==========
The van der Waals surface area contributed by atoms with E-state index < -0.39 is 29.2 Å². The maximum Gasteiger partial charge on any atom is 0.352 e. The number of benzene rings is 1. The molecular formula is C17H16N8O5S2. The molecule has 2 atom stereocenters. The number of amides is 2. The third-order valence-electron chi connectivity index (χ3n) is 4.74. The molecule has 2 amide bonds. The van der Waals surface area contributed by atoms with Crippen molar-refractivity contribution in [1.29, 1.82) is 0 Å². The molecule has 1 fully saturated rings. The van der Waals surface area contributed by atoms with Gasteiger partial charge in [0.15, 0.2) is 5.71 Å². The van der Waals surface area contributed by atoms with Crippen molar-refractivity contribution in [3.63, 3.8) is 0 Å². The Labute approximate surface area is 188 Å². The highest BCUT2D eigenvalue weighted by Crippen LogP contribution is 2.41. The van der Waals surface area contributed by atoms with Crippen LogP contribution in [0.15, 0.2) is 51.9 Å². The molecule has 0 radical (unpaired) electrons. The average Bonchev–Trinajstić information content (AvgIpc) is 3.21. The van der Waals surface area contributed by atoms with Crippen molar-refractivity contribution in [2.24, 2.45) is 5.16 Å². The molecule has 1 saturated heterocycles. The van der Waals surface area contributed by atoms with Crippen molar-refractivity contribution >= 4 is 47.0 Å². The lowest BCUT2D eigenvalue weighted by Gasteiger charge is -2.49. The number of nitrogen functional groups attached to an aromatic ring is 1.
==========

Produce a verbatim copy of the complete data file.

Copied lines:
The van der Waals surface area contributed by atoms with E-state index < -0.39 is 29.2 Å². The maximum Gasteiger partial charge on any atom is 0.352 e. The number of benzene rings is 1. The molecular formula is C17H16N8O5S2. The molecule has 2 atom stereocenters. The number of amides is 2. The third-order valence-electron chi connectivity index (χ3n) is 4.74. The molecule has 2 amide bonds. The van der Waals surface area contributed by atoms with Crippen molar-refractivity contribution in [1.29, 1.82) is 0 Å². The molecule has 1 fully saturated rings. The van der Waals surface area contributed by atoms with Gasteiger partial charge in [0.15, 0.2) is 5.71 Å². The van der Waals surface area contributed by atoms with Crippen molar-refractivity contribution in [3.63, 3.8) is 0 Å². The Labute approximate surface area is 188 Å². The highest BCUT2D eigenvalue weighted by Crippen LogP contribution is 2.41. The van der Waals surface area contributed by atoms with Crippen LogP contribution in [0.15, 0.2) is 51.9 Å². The molecule has 0 radical (unpaired) electrons. The average Bonchev–Trinajstić information content (AvgIpc) is 3.21. The van der Waals surface area contributed by atoms with Crippen molar-refractivity contribution in [2.24, 2.45) is 5.16 Å². The molecule has 1 saturated heterocycles. The van der Waals surface area contributed by atoms with Crippen molar-refractivity contribution >= 4 is 47.0 Å². The lowest BCUT2D eigenvalue weighted by Gasteiger charge is -2.49. The number of nitrogen functional groups attached to an aromatic ring is 1.